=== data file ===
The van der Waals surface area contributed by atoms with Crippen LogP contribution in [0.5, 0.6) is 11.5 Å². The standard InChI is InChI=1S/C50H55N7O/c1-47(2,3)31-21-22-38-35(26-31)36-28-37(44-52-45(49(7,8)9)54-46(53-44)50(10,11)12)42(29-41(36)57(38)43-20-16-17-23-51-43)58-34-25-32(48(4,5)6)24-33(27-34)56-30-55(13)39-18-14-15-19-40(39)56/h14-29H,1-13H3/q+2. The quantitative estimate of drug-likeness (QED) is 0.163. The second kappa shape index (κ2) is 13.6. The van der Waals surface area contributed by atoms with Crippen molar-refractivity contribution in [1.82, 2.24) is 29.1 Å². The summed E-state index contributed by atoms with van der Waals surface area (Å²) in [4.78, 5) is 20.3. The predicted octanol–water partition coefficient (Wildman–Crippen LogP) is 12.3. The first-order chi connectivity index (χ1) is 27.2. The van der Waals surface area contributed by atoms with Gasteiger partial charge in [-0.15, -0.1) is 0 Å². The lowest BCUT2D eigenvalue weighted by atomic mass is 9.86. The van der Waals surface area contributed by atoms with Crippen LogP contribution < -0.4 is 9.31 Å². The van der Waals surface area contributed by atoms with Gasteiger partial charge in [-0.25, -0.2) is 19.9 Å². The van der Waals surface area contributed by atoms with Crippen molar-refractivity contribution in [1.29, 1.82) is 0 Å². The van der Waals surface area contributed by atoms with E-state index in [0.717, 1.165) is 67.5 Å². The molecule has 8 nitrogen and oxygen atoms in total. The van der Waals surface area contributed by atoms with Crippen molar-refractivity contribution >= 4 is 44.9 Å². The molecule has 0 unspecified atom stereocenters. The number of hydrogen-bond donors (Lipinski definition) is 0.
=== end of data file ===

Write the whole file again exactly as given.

The van der Waals surface area contributed by atoms with Crippen LogP contribution in [0.5, 0.6) is 11.5 Å². The standard InChI is InChI=1S/C50H55N7O/c1-47(2,3)31-21-22-38-35(26-31)36-28-37(44-52-45(49(7,8)9)54-46(53-44)50(10,11)12)42(29-41(36)57(38)43-20-16-17-23-51-43)58-34-25-32(48(4,5)6)24-33(27-34)56-30-55(13)39-18-14-15-19-40(39)56/h14-29H,1-13H3/q+2. The quantitative estimate of drug-likeness (QED) is 0.163. The second kappa shape index (κ2) is 13.6. The van der Waals surface area contributed by atoms with Crippen molar-refractivity contribution in [1.82, 2.24) is 29.1 Å². The summed E-state index contributed by atoms with van der Waals surface area (Å²) in [4.78, 5) is 20.3. The predicted octanol–water partition coefficient (Wildman–Crippen LogP) is 12.3. The first-order chi connectivity index (χ1) is 27.2. The van der Waals surface area contributed by atoms with Gasteiger partial charge in [-0.15, -0.1) is 0 Å². The lowest BCUT2D eigenvalue weighted by atomic mass is 9.86. The van der Waals surface area contributed by atoms with Crippen LogP contribution < -0.4 is 9.31 Å². The van der Waals surface area contributed by atoms with Gasteiger partial charge in [-0.25, -0.2) is 19.9 Å². The van der Waals surface area contributed by atoms with Crippen molar-refractivity contribution in [1.29, 1.82) is 0 Å². The van der Waals surface area contributed by atoms with E-state index in [0.717, 1.165) is 67.5 Å². The molecule has 8 nitrogen and oxygen atoms in total. The van der Waals surface area contributed by atoms with Crippen molar-refractivity contribution >= 4 is 44.9 Å². The molecule has 0 unspecified atom stereocenters. The number of hydrogen-bond donors (Lipinski definition) is 0.